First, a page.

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Date: 06-26-2015

Case Style: In Re: Alvaro M. Pereira

Case Number: 14-2115

Judge: Lynch

Court: United States Court of Appeals for the First circuit on appeal from the District of Massachusetts (Suffolk County)

Plaintiff's Attorney: Mark B. Johnson, with whom Kathleen M. Heyer and Johnson &
Borenstein, LLC were on brief, for appellee / Bank of America

Defendant's Attorney: Adam C. Ponte, with whom Mark S. Foss and Fletcher Tilton PC
were on brief, for appellant.

Description: The outcome of this federal
bankruptcy case turns on interpretations of two different state
statutes, each of which concerns defects in real estate titles.
In time, those interpretations may affect considerable numbers of
Massachusetts foreclosure proceedings. In this case, those
interpretations affect who will benefit from the estate's real
property assets: a bank, or the debtor's other creditors as
represented by a bankruptcy trustee. For the reasons stated below,
we decide to certify two questions to the Supreme Judicial Court
(SJC) of Massachusetts.
Debora Casey, a Chapter 7 bankruptcy trustee, filed this
action to avoid a mortgage held by Bank of America. 11 U.S.C.
§ 544(a)(3). The parties both assume that the 2005 mortgage
contains a material defect: the certificate of acknowledgement
does not include the names of the mortgagors. See Mortg. Elec.
Registration Sys., Inc. v. Agin (In re Giroux), No. 09-CV-10988-
PBS, 2009 WL 3834002, at *2 (D. Mass. Nov. 17, 2009) (applying
Massachusetts law to conclude that the omission of the mortgagor's
name in the certificate of acknowledgment rendered the mortgage
materially defective). After the mortgage was recorded, the notary
on the mortgage, presumably at the behest of the bank, executed an
affidavit under Mass. Gen. Laws ch. 183, § 5B, later recorded,
attesting that the debtors had signed the mortgage personally and
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voluntarily. The debtors went into bankruptcy later that year, in
The legal issues presented are whether, under
Massachusetts state law, that § 5B affidavit can cure the defective
acknowledgement, or otherwise provide constructive notice to a
bona fide purchaser. If not, the bankruptcy trustee can avoid the
mortgage under 11 U.S.C. § 544(a)(3).
The state law questions in this case are dispositive,
and they are unresolved by the Massachusetts SJC. They also
implicate "significant policy concerns better suited for
resolution by the" SJC. Easthampton Sav. Bank v. City of
Springfield, 736 F.3d 46, 48 (1st Cir. 2013). Accordingly, we
certify the questions for resolution by that court. See Mass.
S.J.C. R. 1:03.
On December 27, 2005, Alvaro and Lisa Pereira refinanced
their property in New Bedford, Massachusetts, by granting a
mortgage to Bank of America in the principal amount of $240,000.
The Pereiras executed the mortgage document, initialing each page.
The document's certificate of acknowledgement, which affirms that
the mortgagors actually executed the documents for the mortgage
"voluntarily for its stated purpose," omitted their names. That
document was recorded the next day.
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On January 19, 2012, the attorney who notarized the
mortgage documents recorded an affidavit purportedly executed
pursuant to Mass. Gen. Laws ch. 183, § 5B. That statute permits
recording of affidavits that "will be of benefit and assistance in
clarifying the chain of title" to certain land. Id. The
affidavit, dated January 11, 2012, states that the attorney had
witnessed the Pereiras' signatures to the mortgage, and that they
signed it voluntarily. The attorney stated that his omission of
the Pereiras' names from the certificate of acknowledgement was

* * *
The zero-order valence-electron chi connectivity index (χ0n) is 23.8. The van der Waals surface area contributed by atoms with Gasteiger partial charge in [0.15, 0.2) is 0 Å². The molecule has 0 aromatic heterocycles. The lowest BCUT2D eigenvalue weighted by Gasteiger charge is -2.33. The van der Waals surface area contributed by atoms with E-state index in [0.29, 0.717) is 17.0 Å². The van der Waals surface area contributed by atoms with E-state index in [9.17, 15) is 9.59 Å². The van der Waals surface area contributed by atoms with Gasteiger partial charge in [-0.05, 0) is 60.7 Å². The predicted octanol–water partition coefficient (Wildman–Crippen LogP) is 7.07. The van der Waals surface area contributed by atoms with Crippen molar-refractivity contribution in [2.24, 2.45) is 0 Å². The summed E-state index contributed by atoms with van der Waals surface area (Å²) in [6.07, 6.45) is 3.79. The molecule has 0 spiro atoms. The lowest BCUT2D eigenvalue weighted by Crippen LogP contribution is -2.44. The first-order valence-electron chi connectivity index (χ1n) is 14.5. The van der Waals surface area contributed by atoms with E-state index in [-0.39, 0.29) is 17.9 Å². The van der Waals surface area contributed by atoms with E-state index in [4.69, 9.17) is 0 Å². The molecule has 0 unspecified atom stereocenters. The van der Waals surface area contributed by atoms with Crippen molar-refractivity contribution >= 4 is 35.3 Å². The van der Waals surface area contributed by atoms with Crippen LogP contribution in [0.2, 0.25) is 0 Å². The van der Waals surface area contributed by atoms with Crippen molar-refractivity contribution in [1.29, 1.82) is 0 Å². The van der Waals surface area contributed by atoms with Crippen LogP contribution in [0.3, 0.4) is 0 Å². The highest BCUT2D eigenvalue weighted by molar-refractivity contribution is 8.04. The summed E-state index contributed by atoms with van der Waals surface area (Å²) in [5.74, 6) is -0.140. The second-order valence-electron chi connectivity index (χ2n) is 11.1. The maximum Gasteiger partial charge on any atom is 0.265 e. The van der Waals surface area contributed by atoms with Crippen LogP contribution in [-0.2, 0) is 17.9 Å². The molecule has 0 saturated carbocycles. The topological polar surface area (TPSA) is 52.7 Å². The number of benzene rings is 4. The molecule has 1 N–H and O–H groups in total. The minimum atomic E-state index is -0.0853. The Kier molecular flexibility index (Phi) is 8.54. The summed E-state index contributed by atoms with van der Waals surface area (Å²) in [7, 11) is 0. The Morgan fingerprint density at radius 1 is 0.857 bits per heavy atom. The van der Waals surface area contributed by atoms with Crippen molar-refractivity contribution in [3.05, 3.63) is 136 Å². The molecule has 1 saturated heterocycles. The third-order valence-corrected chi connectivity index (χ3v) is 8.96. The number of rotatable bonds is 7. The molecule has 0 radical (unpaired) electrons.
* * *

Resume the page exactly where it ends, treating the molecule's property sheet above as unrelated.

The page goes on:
Alvaro Pereira filed for Chapter 7 bankruptcy on July
10, 2012. On September 12, the bankruptcy trustee filed the
complaint in this case, seeking to avoid the mortgage for the
benefit of the bankruptcy estate pursuant to the "strong-arm
provision" of 11 U.S.C. § 544(a). That provision allows a
bankruptcy trustee to preserve the value of a mortgage for the
benefit of the bankruptcy estate if the mortgagee failed to perfect
its claim against a bona fide purchaser. 11 U.S.C. § 544(a)(3).
If the mortgage is voidable by a bona fide purchaser, the trustee
may preserve the avoided mortgage for the benefit of the bankruptcy
estate. Id. §§ 544(a), 551; see also DeGiacomo v. Traverse (In re
Traverse), 753 F.3d 19, 27-28 (1st Cir. 2014).
Bank of America moved for summary judgment in bankruptcy
court on April 16, 2013, and the Trustee filed an opposition and
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cross-motion for summary judgment on May 31.1 The bankruptcy court
found in favor of the Trustee on June 21, 2013. In its view, the
mortgage was defective, the defect had not been cured, and so the
Trustee could avoid the mortgage. Though the court believed such
a defect is curable, the court was not convinced that the bank
"can just file [an] attorney's affidavit which solves the problem
of a defective acknowledgement." It pointed out that there was a
statute, Mass. Gen. Laws ch. 184, § 24, which it read to explicitly
provide a procedure for curing defects in title, including a
defective certificate of acknowledgement, and that statutory
procedure had not been used.
On September 26, 2014, the district court reversed. Bank
of Am., N.A. v. Casey, 517 B.R. 1 (D. Mass. 2014). It held that
the affidavit was properly filed under Mass. Gen. Laws ch. 183, §
5B. Id. at 3. In its view, the affidavit "performed all the
necessary functions of a proper acknowledgement" and cured the
defective mortgage. See id. at 5. This appeal followed.
The SJC permits a federal court to certify questions of
state law that are "determinative of the cause then pending in the
certifying court" but for which there is no controlling precedent
1 The debtor is not participating in this case.
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by the SJC. Easthampton Sav. Bank, 736 F.3d at 50 (quoting Mass.
S.J.C. R. 1:03); see also, e.g., Ins. Co. of Pa. v. Great N. Ins.
Co., ___ F.3d ___, 2015 WL 3440342, at *1 (1st Cir. May 29, 2015);
Bos. Gas Co. v. Century Indem. Co., 529 F.3d 8, 23-24 (1st Cir.
2008). Such is the case here.2
A. Determinative Questions of State Law
Though it is an open question of Massachusetts law, Bank
of America does not argue that the defective mortgage document,